Rising from the ashes. . . a revision of the concept of community and of “culture” and its impact.
In my grandparents’ generation, children went off to college or university and returned to their hometown, their community. Globalization and the multinational corporation were not then a factor as they are today. What I find most interesting is this transition from what was – this community, to what is – globalization, to what is in process – the global community.
By “in process,” I am referring to the sharing of knowledge as well as resources globally. People and corporations are starting to consider the impact of their actions, of their decisions on the social structure, on the societal construct, on the overall “culture” of the community in which they do business. Decision making based solely on the economic interests of shareholders and imposed on communities is being reconsidered based on its economic impact on the individual communities, on its impact on the “culture” of that community.
This application of the word, “culture,” was brought home to me this past weekend. A man I had met in 2002 through Prof. Mohammed Yunus at the MicroCredit Summit in New York shared with me a book written by the Vice-Chairman of a Fortune-500 corporation. Within my absorption in this gentleman’s superb use of language, of the written word, I noted particularly that he spoke of the impact of corporate decision making and the necessity for “culture” to be officially included in the field of sustainable development.
Weeks before, I had been at a Women’s International Forum presentation by His Excellency the United Nations’ Secretary-General Ban Ki-Moon. He spoke among other topics on the conclusion of the Millennium Development Goals, the MDG’s, in 2014 and the inauguration of the Sustainable Development Goals, or SDG’s, in 2015. Among the SDG’s under consideration was culture. . . in addition to the eradication of polio, of malaria, etc.
In the multinational corporate world, one speaks of the “culture” of the corporation – defined as the philosophy, values, behavior, dress codes, etc., that together constitute the unique style and policies of the company – and the individual “cultures” of the communities within the global community in which the business takes place. The “culture” of each of these communities being unique and determined by various factors . . .most importantly the socio-economic, the economic health of the inhabitants being key to their – and the communities- sustainable development.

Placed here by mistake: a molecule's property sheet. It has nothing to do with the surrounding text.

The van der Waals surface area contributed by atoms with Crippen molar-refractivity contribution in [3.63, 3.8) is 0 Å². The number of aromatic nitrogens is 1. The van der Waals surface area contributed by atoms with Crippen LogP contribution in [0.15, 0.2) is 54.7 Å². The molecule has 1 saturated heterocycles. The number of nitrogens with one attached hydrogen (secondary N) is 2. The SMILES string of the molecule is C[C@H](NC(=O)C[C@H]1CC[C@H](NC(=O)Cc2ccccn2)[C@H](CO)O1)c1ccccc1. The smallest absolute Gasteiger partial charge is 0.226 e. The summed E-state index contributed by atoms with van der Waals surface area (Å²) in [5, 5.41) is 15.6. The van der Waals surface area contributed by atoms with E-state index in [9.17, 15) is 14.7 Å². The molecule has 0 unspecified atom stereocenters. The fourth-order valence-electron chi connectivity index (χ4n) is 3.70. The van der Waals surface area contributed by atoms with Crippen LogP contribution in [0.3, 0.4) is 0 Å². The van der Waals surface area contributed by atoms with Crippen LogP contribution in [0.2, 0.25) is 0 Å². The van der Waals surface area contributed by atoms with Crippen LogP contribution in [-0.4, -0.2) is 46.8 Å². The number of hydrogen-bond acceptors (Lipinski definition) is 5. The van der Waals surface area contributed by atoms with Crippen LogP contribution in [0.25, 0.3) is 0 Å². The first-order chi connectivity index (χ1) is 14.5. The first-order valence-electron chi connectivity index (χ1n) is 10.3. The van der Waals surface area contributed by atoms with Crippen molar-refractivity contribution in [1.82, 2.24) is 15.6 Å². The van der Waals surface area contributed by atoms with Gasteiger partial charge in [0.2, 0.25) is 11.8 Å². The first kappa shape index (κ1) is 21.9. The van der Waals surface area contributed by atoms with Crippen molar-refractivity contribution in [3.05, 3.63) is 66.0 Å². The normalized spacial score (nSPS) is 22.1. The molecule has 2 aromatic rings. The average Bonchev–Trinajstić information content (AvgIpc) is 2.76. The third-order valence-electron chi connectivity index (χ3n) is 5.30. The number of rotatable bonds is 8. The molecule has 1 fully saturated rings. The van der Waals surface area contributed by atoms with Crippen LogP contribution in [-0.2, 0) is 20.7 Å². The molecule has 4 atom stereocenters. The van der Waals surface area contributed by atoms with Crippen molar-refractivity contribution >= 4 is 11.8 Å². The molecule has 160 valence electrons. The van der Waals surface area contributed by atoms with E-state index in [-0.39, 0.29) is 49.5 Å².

In the private sector, one speaks of “culture” in terms of the arts. The arts do not establish boundaries but go beyond them -. beyond the political, the geographical, the spiritual, and, yes, beyond the socio-economic. They facilitate – and create – true global community. They speak directly to the “eye” and the “I” in each individual one of us.
Although “culture” has various interpretations and sustainable development can result from each, the one with the direct impact is art. There is no intermediary, there just is we directly, we the individual seeing and experiencing the art, living with it, enjoying it. As the Native American’s say in ceremony. . . and “we are one.” Within this oneness, we recognize our unity as well as our individuality. Art has the ability to provide us with this perspective.
Working with Henry these past three plus years – especially on the development of his Asian Vision Series -, this comes home to me daily. He linked two guardians – Buddhist sculptures from China and a fish representative of Christianity – in SWIMMING OVER THE GUARDIANS. In SIGNPOSTS! THE LION OF KOREA – THE HORSES OF BEDFORD, he linked the “Lion” – used as a guardian at the entrance to Buddhist temples – with a horse crossing sign, both signposts, both protectors just different constructs. THE LADY & THE TURTLE, taken from the historical past of Vietnam is another example. Its photo and its story is attached herewith.
In conclusion. . . Yes! I do agree with the multi-national’s Vice-Chairman that “culture” should be one of the sustainable development goals. This is my thinking. It may – or may not – be yours. . . and whichever is fine with me. As Henry often says. . . “he does not impose” and nor do I.
Enjoy these final days of Autumn and know that I welcome your thoughts, your comments, and your interest.